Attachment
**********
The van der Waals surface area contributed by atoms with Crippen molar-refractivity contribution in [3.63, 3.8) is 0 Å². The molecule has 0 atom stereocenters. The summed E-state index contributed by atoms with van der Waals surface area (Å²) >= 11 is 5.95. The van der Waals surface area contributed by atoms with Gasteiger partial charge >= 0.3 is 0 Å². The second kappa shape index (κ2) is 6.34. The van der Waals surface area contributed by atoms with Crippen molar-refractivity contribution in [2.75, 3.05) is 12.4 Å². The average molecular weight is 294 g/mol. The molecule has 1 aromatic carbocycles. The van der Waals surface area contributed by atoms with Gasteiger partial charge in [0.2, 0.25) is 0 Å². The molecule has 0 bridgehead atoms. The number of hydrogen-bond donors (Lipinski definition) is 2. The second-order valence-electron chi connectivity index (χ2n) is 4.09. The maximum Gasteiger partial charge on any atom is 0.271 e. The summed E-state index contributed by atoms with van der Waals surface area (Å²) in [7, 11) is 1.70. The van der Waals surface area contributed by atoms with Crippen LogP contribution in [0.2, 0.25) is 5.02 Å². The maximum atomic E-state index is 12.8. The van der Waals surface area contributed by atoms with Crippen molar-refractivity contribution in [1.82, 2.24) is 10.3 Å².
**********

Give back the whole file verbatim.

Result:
The van der Waals surface area contributed by atoms with Crippen molar-refractivity contribution in [3.63, 3.8) is 0 Å². The molecule has 0 atom stereocenters. The summed E-state index contributed by atoms with van der Waals surface area (Å²) >= 11 is 5.95. The van der Waals surface area contributed by atoms with Gasteiger partial charge >= 0.3 is 0 Å². The second kappa shape index (κ2) is 6.34. The van der Waals surface area contributed by atoms with Crippen molar-refractivity contribution in [2.75, 3.05) is 12.4 Å². The average molecular weight is 294 g/mol. The molecule has 1 aromatic carbocycles. The van der Waals surface area contributed by atoms with Gasteiger partial charge in [0.2, 0.25) is 0 Å². The molecule has 0 bridgehead atoms. The number of hydrogen-bond donors (Lipinski definition) is 2. The second-order valence-electron chi connectivity index (χ2n) is 4.09. The maximum Gasteiger partial charge on any atom is 0.271 e. The summed E-state index contributed by atoms with van der Waals surface area (Å²) in [7, 11) is 1.70. The van der Waals surface area contributed by atoms with Crippen LogP contribution in [0.2, 0.25) is 5.02 Å². The maximum atomic E-state index is 12.8. The van der Waals surface area contributed by atoms with Crippen molar-refractivity contribution in [1.82, 2.24) is 10.3 Å².